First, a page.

- Music Reviews
- September 20, 2021
Exit Wounds (New West Records). Review by Jeremy Glazier.
You can say that bedrock funk bassist Bootsy Collins is The One, and you would be right on so many levels.
Sometimes rock and roll seems to get stuck in a rut, but The New Madness bring fresh life to a sound that was old before they were born.
Shaker girls have visions of Heaven and get kicked out of their community.
Singer Marian Anderson crashes at Albert Einstein’s place in Princeton when she can’t stay at the hotel she just sang at.
Kôji Wakamatsu’s 1967 horror film inspired by the Richard Speck nurse murders is still shocking decades later.
Viagra Boys don’t care what you think… there’s plenty of room for a saxophone and John Prine covers in the backseat of a 21st century punk band.
Phil Bailey gets contrarian about Hammer Film’s Lust for a Vampire
A young composer joins up with a big name star to write “A Chorus Line” and then fades away.
Rogers and Hammerstein meet the Winter Park Playhouse in this medley of show tunes.
When your arrangements are razor-sharp, your moods mercurial and psychedelic, and your melodies constantly off-kilter, you’re probably a Dutch band like Certain Animals.
Weird music from the south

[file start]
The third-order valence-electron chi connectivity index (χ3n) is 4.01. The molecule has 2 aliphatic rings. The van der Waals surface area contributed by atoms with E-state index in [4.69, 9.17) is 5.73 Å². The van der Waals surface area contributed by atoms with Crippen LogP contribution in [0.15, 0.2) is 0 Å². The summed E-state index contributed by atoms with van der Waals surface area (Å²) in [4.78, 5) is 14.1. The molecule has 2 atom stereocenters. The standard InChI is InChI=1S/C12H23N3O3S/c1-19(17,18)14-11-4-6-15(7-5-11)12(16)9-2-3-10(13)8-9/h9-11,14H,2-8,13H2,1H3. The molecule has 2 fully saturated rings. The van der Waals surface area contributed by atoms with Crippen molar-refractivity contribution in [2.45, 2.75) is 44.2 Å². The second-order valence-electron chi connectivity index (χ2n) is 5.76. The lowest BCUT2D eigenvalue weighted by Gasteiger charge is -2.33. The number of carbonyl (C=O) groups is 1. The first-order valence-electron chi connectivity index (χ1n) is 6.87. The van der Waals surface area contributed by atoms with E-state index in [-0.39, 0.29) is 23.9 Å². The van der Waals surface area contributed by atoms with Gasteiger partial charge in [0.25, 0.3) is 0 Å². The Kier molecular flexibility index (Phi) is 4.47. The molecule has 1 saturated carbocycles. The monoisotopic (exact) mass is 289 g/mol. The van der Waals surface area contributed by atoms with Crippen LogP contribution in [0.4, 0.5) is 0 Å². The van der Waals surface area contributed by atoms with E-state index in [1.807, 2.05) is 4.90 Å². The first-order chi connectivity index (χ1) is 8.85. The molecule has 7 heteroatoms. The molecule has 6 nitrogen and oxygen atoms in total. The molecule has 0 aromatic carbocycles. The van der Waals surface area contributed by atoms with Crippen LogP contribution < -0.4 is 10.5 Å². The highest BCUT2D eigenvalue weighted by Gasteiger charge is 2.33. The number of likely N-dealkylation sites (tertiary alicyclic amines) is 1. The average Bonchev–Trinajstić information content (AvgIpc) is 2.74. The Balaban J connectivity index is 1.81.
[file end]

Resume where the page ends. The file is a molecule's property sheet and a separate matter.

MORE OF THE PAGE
A playlist by Phil Bailey that takes a wrong turn into the funny and un-PC (even for the ’60s-‘70s) pastures of classic country music
If I could use synesthesia to describe Woods’ music, I would say it sounds like sparkling pastel day-go colors.
There’s no detail too small or scar too deep for Eels to pick up and examine in a wry musical light.
Brian Feldman and family invite Carl F. Gauze to an unstructured Chanukah celebration. On Zoom, the goyest of ALL internet sites.
Carl F. Gauze experiences a “Socially Distanced Christmas Carol” for the 2020s
Julius C. Lacking explains how this show managed to hook him in despite its lack of postmodern ironic content
It’s hard to to live up to a name like Young Fresh Fellows when you’ve been at it for almost 40 years, but good time rock and roll never goes out of style.
The effervescent jangle of German trio A Tale of Golden Keys is intricately engineered to make your ears ask “what was that?”
I am generally skeptical and disrespectful of band names with special capitalization, but IDLES look and sound like they mean business.